Best of 2016...
2016 certainly has its share highs and lows in the horror world, however at Haddonfield Horror we like to celebrate the good, so will we be concentrating on the great horror films of this year. We've all thrown our films into the ring and below are the best of 2016. Agree or disagree? Tells us in the comments or on twitter.
@Dinsmorality's Top 3 of 2016
Hush is arguably one of the more exciting and creative takes on the cat and mouse/perpetrator horror film. Newcomer and co-writer Kate Seigel plays Maddie, a seasoned crime writer in the vain of Stephen King and Sue Grafton, who also happens to be deaf and mute – a consequence of meningitis. John Gallagher, Jr., best known for his charm and charisma as a reporter in HBO’s now cancelled The Newsroom, pulls off a surprising and quite believable performance as a nihilistic perpetrator out to toy and kill his victims. In the throes of isolation, perfectly signified in Maddie’s forcibly quiet environment – a house in the woods serves as a further marking of that isolation – Hush is the perfect experiment for Maddie the crime writer, who must now write the pages of her fate in real time.
Fever, like many films before it, is loosely based on the real case of psychopathic killers Leopold and Loeb, two erudite Ivy-leaguers obsessed with the likes of – among other philosophies - Nietzschean philosophy. Look up the case yourselves, but understand the killers’ basic conceit: What if one could use intellect to commit the perfect crime and get away with it?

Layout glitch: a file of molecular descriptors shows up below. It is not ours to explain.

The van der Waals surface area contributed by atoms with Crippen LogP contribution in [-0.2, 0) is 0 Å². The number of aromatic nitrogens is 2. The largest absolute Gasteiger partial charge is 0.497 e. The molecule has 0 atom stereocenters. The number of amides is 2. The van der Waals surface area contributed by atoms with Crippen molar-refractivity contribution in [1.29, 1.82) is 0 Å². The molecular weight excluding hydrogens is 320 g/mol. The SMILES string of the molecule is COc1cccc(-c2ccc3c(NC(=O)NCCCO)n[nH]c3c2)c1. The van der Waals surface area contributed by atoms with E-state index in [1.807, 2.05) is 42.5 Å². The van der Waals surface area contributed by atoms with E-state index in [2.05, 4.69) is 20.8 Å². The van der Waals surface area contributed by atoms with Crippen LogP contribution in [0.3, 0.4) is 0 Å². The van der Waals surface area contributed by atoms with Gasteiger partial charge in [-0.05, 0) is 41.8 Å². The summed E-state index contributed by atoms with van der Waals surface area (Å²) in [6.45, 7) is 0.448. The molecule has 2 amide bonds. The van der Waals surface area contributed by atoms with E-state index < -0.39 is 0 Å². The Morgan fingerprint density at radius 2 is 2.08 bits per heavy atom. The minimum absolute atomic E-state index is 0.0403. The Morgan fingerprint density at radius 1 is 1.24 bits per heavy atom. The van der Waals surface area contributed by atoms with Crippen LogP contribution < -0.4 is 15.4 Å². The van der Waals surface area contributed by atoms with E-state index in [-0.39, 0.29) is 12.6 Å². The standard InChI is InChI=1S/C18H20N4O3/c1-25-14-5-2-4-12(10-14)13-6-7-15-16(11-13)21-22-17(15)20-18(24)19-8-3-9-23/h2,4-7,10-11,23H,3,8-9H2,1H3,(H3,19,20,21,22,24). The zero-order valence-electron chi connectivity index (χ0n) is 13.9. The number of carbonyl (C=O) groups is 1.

Under the Shadow
The appearance of Djinn within war-torn Tehran serves as an apt metaphor for the ideological divide that will solidify Iran’s label as an anti-West, terrorist state. But Under the Shadow stays away from such explicit commentary and instead focuses on two female protagonists as the ultimate victims of a repressed society. Shideh was in medical school before the rise of Ayatollah Khomeini and his rejection of Western and Liberal values. Women were subjected to the home, where ironically Shideh is forced because of war. But the ultimate terror is what happens within the home, manifested by the metaphor of the Djinn. Outside, Shideh is no longer a true citizen of Iran. She is a woman, reduced to the second class and menial work. Inside her home, she is no better, if not worse.
Director Robert Eggers did extensive research to create a film with historical accuracy and detail. The film takes place in 1630 and is, essentially, an introduction to the religious fanaticism that is a precursor to the Salem witch trials in 1692. Touching on themes of mortality, sexual awakening, temptation, possession, and mental illness, which, from the family's perspective, is happening due to lack of faith.
A seriously dark horror comedy that seems like it’s going to be one thing and turns out quite different than you’d expect. It's full of gore, sex, and nudity, yet never feels gratuitous. There is no logical reason for this film to work, but it does. It’s an original take on an idea that has been used a few times in the last year, but may not appeal to some due to the content.